Donald Trump and Joe Biden have been travelling across the nation as the US election enters its closing stage.
President Trump visited five battleground states while his challenger Mr Biden spoke at a campaign event in Pennsylvania.
The Democratic candidate maintains a solid national lead in the polls ahead of Tuesday's general election.
But this advantage is narrower in key states which could decide the result.
More than 90 million people have already cast their ballots in early voting, putting the country on course for its highest turnout in a century.
The election comes amid the ongoing coronavirus pandemic. The US has recorded more cases and more deaths than any other country worldwide, reporting more than 99,000 infections on Saturday alone.
Top virus expert Anthony Fauci has sharply criticised the Trump administration's handling of the pandemic, drawing a rebuke from the White House on Sunday.
Trump hits five states in final push for votes
The Republican president had a punishing schedule on Sunday, holding rallies in Iowa, Michigan, North Carolina and Georgia, followed later by Florida - all states where polls suggest a tighter race.
Speaking in Washington, a town in Michigan north of Detroit, Mr Trump told his supporters that under his leadership "the economy is now growing at the fastest rate ever recorded".
He predicted he would take the state again as he did in 2016, and said that the state known for its car manufacturing "didn't have any auto plants four years ago" when he was elected. "We brought back your car industry. Your car industry was finished. You would have had nothing left," he said.
At a later rally in Dubuque, Iowa - joined by high-profile supporters like his daughter Ivanka and aide Hope Hicks - Mr Trump promised secure borders and more conservative judges in the courts.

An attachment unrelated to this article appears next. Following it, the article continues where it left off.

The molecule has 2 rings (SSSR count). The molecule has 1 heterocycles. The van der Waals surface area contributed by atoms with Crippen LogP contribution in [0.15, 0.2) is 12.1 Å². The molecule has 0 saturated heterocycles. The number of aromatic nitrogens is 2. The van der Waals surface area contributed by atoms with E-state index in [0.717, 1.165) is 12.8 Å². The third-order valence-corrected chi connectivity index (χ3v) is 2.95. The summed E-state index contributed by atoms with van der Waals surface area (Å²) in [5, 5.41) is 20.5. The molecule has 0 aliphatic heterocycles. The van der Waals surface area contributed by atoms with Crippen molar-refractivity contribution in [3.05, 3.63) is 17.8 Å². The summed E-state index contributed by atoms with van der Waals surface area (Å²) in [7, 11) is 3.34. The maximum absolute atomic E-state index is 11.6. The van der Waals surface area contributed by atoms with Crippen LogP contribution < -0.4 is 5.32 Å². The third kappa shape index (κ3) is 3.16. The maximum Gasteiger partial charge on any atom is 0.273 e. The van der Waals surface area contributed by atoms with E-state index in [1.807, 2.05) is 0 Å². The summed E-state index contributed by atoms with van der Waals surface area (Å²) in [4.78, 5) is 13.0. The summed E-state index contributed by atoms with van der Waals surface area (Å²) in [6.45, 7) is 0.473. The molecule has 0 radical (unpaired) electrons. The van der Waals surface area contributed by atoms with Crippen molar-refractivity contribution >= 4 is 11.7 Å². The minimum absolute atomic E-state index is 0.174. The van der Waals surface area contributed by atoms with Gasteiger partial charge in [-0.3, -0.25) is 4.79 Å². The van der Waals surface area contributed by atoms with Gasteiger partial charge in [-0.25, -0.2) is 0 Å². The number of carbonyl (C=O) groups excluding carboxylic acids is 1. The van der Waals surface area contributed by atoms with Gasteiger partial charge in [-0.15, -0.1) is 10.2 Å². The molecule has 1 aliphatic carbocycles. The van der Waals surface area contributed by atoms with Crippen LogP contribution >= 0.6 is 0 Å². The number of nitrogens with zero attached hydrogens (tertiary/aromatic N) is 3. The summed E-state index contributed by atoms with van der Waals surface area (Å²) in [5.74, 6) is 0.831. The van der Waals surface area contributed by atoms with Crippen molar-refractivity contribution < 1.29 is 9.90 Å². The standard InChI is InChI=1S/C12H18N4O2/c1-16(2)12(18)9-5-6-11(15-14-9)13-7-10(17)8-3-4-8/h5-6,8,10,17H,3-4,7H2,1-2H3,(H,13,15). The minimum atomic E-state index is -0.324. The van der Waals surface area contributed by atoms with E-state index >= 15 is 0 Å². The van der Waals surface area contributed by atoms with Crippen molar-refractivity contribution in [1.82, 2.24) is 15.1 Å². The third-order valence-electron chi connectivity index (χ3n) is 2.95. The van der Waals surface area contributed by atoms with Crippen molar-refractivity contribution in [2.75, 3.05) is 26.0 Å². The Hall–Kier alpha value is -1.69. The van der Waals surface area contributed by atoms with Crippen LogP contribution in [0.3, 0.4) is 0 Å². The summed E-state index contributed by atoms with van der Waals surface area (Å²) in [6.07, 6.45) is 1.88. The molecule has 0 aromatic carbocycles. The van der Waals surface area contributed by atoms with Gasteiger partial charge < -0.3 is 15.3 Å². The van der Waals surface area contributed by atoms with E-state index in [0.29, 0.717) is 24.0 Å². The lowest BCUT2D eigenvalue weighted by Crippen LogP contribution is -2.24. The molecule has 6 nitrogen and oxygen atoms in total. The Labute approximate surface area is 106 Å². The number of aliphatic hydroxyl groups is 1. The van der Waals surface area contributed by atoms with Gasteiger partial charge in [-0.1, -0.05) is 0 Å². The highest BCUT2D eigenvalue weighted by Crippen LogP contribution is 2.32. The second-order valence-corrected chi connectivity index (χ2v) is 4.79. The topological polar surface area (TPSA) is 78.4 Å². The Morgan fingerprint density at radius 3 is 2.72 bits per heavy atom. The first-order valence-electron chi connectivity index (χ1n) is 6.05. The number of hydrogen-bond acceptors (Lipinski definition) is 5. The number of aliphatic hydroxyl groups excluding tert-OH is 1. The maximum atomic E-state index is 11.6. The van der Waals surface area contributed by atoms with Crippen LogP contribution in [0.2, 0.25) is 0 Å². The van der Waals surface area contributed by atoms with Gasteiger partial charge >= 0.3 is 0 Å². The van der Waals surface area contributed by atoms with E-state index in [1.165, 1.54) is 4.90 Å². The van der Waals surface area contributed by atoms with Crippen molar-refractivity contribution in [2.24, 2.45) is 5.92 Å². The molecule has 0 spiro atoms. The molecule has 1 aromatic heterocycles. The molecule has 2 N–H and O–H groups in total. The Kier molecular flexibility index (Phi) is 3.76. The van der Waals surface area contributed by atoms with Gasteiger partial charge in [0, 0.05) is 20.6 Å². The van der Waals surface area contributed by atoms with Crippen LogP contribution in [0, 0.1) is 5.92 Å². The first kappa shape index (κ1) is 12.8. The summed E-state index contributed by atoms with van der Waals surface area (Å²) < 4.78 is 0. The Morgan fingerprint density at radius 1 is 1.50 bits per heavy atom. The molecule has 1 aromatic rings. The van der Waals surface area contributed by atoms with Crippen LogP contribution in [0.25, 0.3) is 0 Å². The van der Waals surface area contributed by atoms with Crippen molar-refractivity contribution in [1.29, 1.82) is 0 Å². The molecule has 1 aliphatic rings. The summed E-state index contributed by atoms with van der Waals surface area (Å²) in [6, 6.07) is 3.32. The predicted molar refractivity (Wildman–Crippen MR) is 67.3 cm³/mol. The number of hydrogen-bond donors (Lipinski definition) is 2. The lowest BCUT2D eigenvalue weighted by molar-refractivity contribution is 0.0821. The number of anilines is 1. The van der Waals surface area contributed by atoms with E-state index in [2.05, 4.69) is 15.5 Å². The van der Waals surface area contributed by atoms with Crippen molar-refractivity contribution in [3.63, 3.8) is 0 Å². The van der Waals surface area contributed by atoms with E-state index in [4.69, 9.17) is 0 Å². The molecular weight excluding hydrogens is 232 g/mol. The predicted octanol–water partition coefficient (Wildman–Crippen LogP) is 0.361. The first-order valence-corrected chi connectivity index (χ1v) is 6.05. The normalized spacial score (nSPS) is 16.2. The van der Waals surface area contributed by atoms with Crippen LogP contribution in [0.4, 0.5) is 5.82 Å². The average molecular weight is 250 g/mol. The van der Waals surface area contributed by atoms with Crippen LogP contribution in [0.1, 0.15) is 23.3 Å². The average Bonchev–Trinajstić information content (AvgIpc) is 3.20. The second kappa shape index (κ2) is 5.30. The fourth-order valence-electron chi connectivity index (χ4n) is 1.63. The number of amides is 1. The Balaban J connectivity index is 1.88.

Addressing Covid-19, he told supporters they had a choice between a "deadly Biden lockdown" or "a safe vaccine that ends the pandemic".
His comments came after Dr Fauci, head of the US National Institute of Allergy and Infectious Diseases, told the Washington Post newspaper that the US is "in for a whole lot of hurt" in the coming months.
"All the stars are aligned in the wrong place as you go into the fall and winter season, with people congregating at home indoors," he told the paper.
Mr Biden was "taking it seriously from a public health perspective", while President Trump had a different perspective and was focusing on "the economy and reopening the country", he added.
White House spokesman Judd Deere said on Sunday that Dr Fauci's comments were "unacceptable", saying that the expert chose "to criticise the President in the media and make his political leanings known by praising the President's opponent".
Biden campaigns hard in Pennsylvania
The Democratic challenger and former vice president meanwhile headed to Pennsylvania, place of his birth and another key state in the election. Mr Trump narrowly won there in 2016 but polls suggest Mr Biden is slightly ahead this year.
At a rally in Philadelphia Mr Biden addressed the city's black community, vowing to address "systemic racism" in the US and attacking the president's handling of the pandemic - something which has disproportionately affected African Americans.
"It's almost criminal the way he's handled it," he said. "It's a mass casualty event in the black community and it's totally unnecessary."
Earlier in the day Mr Biden also courted Latino voters with a tweet in Spanish, speaking of the separation of migrant families at the border and his response to Hurricane Maria after it hit Puerto Rico.
"President Trump has attacked the dignity of Latino families time and again," the tweet read. "This will end when I am president."
Mr Biden also addressed a report by news site Axios which says the president will declare victory on Tuesday night if it looks as if he is ahead.
"The president's not going to steal this election," he told reporters. The Democratic candidate also criticised Mr Trump for encouraging his supporters after some forced a Biden campaign bus to stop on a Texas highway, something the FBI has now confirmed it is investigating.
The president tweeted on Sunday that in his opinion, "these patriots did nothing wrong."
Mr Trump denied the Axios report, but told journalists before his North Carolina rally that counting ballots after election day was a "terrible thing".
"I don't think it's fair that we have to wait for a long period of time after the election," he said.
Mr Biden's campaign said he and his running mate Kamala Harris would "fan out" to "all four corners" of Pennsylvania on Monday, joined by their partners and the popstars Lady Gaga and John Legend.
On Sunday Ms Harris campaigned in Georgia, another state which Mr Trump won in 2016 but which the Democratic party is trying to win this year.
"This is not the time to let up," she told the crowd in Gwinnett County. "Everything is at stake."